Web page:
If you remember watching Robocop in the late 1980s, then you probably also remember thinking how awesome it would be if we could actually save a person by making them part human and part robot. Well, nearly 30 years later, we’re closer than ever to fitting robotic parts on humans. As you’ll see in the video above from Popular Science, the world’s most precise mind-controlled robotic arm just got an upgrade.

The arm was first used in 2012, when University of Pittsburgh researchers implanted a chip in a 52-year-old quadriplegic Jan Scheuermann’s left motor cortex, allowing her to pick up objects and move them around, as well as eat a chocolate bar. After two weeks, she was able to fully control the arm— this happened over time, as the algorithms that translated neuronal activity into motor movement improved with practice. But the arm still had some tweaking to do; it was only able to move in about seven directions at the time.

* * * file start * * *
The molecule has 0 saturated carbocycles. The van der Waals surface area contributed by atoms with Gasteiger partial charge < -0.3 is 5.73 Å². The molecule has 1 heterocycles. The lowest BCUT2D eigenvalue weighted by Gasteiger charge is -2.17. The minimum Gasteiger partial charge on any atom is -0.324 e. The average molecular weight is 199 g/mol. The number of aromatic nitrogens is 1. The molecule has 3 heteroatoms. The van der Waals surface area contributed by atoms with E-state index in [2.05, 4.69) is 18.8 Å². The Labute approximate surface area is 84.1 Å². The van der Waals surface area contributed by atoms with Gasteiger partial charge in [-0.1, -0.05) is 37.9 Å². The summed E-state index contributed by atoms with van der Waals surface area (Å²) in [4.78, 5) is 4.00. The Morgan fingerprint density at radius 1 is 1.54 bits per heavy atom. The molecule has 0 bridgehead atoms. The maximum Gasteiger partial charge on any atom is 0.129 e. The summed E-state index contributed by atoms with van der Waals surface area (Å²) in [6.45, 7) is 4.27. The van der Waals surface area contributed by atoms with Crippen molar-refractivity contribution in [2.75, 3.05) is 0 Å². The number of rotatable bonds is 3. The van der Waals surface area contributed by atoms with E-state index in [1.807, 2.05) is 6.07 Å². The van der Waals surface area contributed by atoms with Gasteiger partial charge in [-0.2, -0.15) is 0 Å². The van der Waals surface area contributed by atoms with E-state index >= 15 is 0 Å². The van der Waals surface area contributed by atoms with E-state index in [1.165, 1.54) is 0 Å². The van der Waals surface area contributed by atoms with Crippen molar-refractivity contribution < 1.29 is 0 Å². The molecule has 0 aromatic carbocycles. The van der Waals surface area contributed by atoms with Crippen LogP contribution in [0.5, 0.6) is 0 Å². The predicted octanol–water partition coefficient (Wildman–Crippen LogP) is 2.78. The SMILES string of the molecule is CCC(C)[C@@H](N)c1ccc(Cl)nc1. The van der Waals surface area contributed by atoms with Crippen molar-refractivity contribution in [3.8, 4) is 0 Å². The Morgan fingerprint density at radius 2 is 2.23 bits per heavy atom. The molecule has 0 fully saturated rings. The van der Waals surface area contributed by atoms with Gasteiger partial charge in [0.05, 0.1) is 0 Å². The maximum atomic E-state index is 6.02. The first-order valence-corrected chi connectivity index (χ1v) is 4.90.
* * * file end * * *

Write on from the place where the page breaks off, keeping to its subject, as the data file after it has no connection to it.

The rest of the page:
Now, in a new study published in the Journal of Neural Engineering, the researchers report that they’ve been able to boost the movability of the arm to 10 directions. By adding four new control signals that better dictated “prosthetic hand shape,” or the ability of the robot hand’s fingers and thumb to move in various way, Scheuermann is able to grasp objects more efficiently. Before these modifications, the fingers mostly moved in unison, adjusting individual grip based on where they landed in relation to the shape of the object.

Aside from helping quadriplegics — Scheuermann is paralyzed from the neck down — these robotic prostheses may one day help veterans who were injured in war (or, the future real-life robocops).

Published by Medicaldaily.com